That is rather patronising and dismissive of GPs, and shows little understanding of what most of us do these days! I have absolutely no specialist knowledge, training or interest in cardiology, but do have a knowledge of first principles, pharmacology and systems, good communication skills and allow my chronic disease patients good access. I also have a good relationship with our local cardiologists (and renal drs) if I need support and amazing practice nurses. I initiate and escalate diuretics (though usually encourage patients to self-manage, with support, once they are stable), including furosemide, bumetanide and spironolactone.
    I use ACE inhibitors, beta blockers, digoxin, nitrates, hydralazine, ivabradine, anti-platelets and statins where appropriate.
    I treat causative, exacerbating and co-morbid factors. I immunise, screen and treat related depression, discuss prognosis, care plan and document accordingly. We encourage lifestyle modification and self-management where suitable. I manage acute and chronic renal impairment and only admit when absolutely necessary and when a situation is likely to be reversible and it is in the patient's best interests, with full discussion with the patient and their relatives, if appropriate,
    I DO refer early for confirmation of diagnosis, an ejection fraction, angio, stress echo or whatever other management may need a big shiny hospital, and I use our community heart failure nurses extensively for rehab. I find patients are invariably discharged to GP care after initial investigations and interventions are complete unless they need monitoring for valvular abnormalities.
    All in 10 minutes.
    And I don't see drug reps, as I don't have the time or inclination, so we stick with the local butty shop, who also do salads, pies, something-and-chips, etc as it supports our local community.
    I jest dude...chill. I thought very little of gps until I did my gp placement and realised that it is what i wanted to do as well. Partly because I saw what difference a good gp could make. Having said that, there are plenty of rubbish GPs who provide contrast and would do exactly as I've stated above.
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    (Original post by Hippysnake)
    I jest dude...chill. I thought very little of gps until I did my gp placement and realised that it is what i wanted to do as well. Partly because I saw what difference a good gp could make. Having said that, there are plenty of rubbish GPs who provide contrast and would do exactly as I've stated above.
    I don't know about plenty......There are good and bad doctors in every specialty. I am fortunate to work in an area with some amazing primary care colleagues
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    (Original post by Ambitious1999)
    Should there be other routes into becoming a doctor in addition to Medical School?

    With very high tuition fees and cost of living as a student, 5-6 years at medical school can seem daunting. There are a shortage of doctors in Britain and getting into Medical School is so hard that few even consider applying.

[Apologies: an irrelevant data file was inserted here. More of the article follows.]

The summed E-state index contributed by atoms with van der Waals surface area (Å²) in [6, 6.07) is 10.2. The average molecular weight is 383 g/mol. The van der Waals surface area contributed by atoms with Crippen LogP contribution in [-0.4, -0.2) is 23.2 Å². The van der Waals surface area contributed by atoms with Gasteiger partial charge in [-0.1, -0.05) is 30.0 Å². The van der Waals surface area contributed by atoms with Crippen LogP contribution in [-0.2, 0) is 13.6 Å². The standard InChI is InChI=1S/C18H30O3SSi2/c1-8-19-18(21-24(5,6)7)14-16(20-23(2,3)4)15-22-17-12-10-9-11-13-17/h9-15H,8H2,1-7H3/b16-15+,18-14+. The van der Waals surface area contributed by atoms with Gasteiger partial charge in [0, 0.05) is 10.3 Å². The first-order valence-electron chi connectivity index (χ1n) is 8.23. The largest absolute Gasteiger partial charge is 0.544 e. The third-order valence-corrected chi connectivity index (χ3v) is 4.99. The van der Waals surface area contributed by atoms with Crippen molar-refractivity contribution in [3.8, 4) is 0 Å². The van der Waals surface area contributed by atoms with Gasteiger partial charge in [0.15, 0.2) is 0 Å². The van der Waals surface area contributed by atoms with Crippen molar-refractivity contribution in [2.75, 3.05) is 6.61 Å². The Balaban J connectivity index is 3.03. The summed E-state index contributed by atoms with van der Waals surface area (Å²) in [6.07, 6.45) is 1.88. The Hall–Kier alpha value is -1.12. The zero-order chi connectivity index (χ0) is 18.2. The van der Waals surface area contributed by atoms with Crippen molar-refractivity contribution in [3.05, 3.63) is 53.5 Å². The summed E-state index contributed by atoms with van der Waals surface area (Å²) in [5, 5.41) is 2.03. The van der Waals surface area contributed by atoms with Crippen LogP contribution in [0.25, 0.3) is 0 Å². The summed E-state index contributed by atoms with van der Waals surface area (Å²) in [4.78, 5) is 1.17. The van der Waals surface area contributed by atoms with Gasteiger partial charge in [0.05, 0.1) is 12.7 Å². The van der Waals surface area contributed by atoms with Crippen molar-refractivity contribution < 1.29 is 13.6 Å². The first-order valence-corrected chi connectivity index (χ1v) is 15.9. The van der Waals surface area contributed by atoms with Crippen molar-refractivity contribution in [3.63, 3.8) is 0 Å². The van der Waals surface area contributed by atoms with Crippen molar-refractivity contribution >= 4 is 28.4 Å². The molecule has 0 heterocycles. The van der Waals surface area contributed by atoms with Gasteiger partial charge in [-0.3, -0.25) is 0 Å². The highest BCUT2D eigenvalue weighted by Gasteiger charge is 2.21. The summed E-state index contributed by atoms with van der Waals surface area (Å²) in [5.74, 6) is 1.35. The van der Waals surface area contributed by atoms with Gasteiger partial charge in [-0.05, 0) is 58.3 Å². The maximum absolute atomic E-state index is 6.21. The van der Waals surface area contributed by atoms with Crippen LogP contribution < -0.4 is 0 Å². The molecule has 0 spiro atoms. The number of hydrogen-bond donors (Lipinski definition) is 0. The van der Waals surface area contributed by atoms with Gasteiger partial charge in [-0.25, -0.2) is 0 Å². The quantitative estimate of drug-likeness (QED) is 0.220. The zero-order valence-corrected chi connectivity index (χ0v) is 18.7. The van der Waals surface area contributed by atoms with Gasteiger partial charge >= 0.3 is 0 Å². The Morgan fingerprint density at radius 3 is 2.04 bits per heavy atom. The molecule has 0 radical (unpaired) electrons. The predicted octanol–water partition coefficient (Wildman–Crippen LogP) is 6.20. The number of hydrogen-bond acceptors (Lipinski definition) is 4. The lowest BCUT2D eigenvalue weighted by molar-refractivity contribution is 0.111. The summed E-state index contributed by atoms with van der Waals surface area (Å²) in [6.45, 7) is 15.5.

My idea is that people who want to become doctors could take a more vocational route by becoming nurses, health care assistants or physicians assistants. Here they would gain invaluable clinical experience working in hospitals with modules they can take that would work towards an eventual medical degree. They would learn all the things a medical student learns such as anatomy and physiology, pathology etc but some of it would be learnt on the job and they would get a regular income. They would get the same assessments university medical students get and the same standards to pass would be required.

    You could say it's a bit like an apprenticeship in medicine.
    Also unlike Uni entry may not be so strict, as progress could be via a rank system.


    It may take a different length of time but at graduation you'd have new doctors who are highly experienced and hit the ground running. They'd then have all the options any other dcctor has after F1 and 2 such as becoming a: GP, surgeon, consultant, specialist etc.

    Opinions please?
    I disagree.

    - The shortage in doctors is not due to a lack of applicants, it is due to a lack of funding. Places are incredibly competitive and oversubscribed.

    - 'Becoming a nurse', although it gives you exposure to the environment, is not an effective way of preparing you to be a doctor. Doctors have extensive scientific and medical knowledge; nursing is a care role with medical elements. Note also that to become a nurse, you do need to go to uni, so this kind of kills your idea of it being vocational.

    - The reason you spend 5-6 years at medical school, compared to the usual 3 years for any other degree, is that the amount of knowledge, skills and experience you require are vast, and incredibly difficult. It is not a number of years that has been plucked out of thin air to make people's lives difficult.

    - Being a doctor is an incredibly stressful job. As we know from recent strikes, doctors can have to work up to 70 hours a week. If you find 5-6 years of training too daunting, it may not be the job for you.

    - You say 'more vocational' as if the years in medical school are spent sitting in a classroom taking notes. It is already vocational. It includes placements and training. You don't just learn out of a book and then become a doctor.



    It is a nice idea in the sense that it could make medicine more accessible to people, but ultimately it would result in a massive decline in quality. There may be vocational routes for those who are less academic - e.g. someone may be a HCA or a nurse for a while which would give them the confidence to go to med school, but I strongly feel that you cannot replace med school with training.
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    its not a very sensible route to becoming a doctor. there are nurses that want to train as doctors and thats excellent they should have lots of skills that others dont. but to train as a nurse only then to start medicine is both a waste of 3/4 years of your life but your also stopping another person from gaining a place on the nursing course.